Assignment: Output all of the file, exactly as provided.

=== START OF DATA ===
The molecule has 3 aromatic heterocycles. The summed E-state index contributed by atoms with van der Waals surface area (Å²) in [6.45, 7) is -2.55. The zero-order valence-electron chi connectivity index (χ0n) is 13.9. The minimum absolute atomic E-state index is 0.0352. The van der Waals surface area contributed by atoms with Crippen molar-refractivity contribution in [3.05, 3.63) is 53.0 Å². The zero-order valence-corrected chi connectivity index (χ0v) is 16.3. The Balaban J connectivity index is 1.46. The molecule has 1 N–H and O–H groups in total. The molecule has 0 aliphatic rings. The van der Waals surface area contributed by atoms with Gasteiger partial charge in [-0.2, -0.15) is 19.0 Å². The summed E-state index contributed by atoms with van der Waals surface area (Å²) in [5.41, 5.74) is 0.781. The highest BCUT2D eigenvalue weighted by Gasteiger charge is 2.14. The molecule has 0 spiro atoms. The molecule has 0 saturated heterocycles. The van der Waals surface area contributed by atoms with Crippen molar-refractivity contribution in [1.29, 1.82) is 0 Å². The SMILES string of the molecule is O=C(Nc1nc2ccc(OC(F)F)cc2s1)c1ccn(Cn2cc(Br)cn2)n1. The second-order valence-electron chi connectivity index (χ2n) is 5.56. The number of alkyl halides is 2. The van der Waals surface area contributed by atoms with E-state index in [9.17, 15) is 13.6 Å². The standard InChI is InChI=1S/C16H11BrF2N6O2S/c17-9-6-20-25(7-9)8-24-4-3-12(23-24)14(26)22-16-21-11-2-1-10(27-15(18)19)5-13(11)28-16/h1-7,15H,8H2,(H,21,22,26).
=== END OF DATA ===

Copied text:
The molecule has 3 aromatic heterocycles. The summed E-state index contributed by atoms with van der Waals surface area (Å²) in [6.45, 7) is -2.55. The zero-order valence-electron chi connectivity index (χ0n) is 13.9. The minimum absolute atomic E-state index is 0.0352. The van der Waals surface area contributed by atoms with Crippen molar-refractivity contribution in [3.05, 3.63) is 53.0 Å². The zero-order valence-corrected chi connectivity index (χ0v) is 16.3. The Balaban J connectivity index is 1.46. The molecule has 1 N–H and O–H groups in total. The molecule has 0 aliphatic rings. The van der Waals surface area contributed by atoms with Gasteiger partial charge in [-0.2, -0.15) is 19.0 Å². The summed E-state index contributed by atoms with van der Waals surface area (Å²) in [5.41, 5.74) is 0.781. The highest BCUT2D eigenvalue weighted by Gasteiger charge is 2.14. The molecule has 0 spiro atoms. The molecule has 0 saturated heterocycles. The van der Waals surface area contributed by atoms with Crippen molar-refractivity contribution in [1.29, 1.82) is 0 Å². The SMILES string of the molecule is O=C(Nc1nc2ccc(OC(F)F)cc2s1)c1ccn(Cn2cc(Br)cn2)n1. The second-order valence-electron chi connectivity index (χ2n) is 5.56. The number of alkyl halides is 2. The van der Waals surface area contributed by atoms with E-state index in [9.17, 15) is 13.6 Å². The standard InChI is InChI=1S/C16H11BrF2N6O2S/c17-9-6-20-25(7-9)8-24-4-3-12(23-24)14(26)22-16-21-11-2-1-10(27-15(18)19)5-13(11)28-16/h1-7,15H,8H2,(H,21,22,26).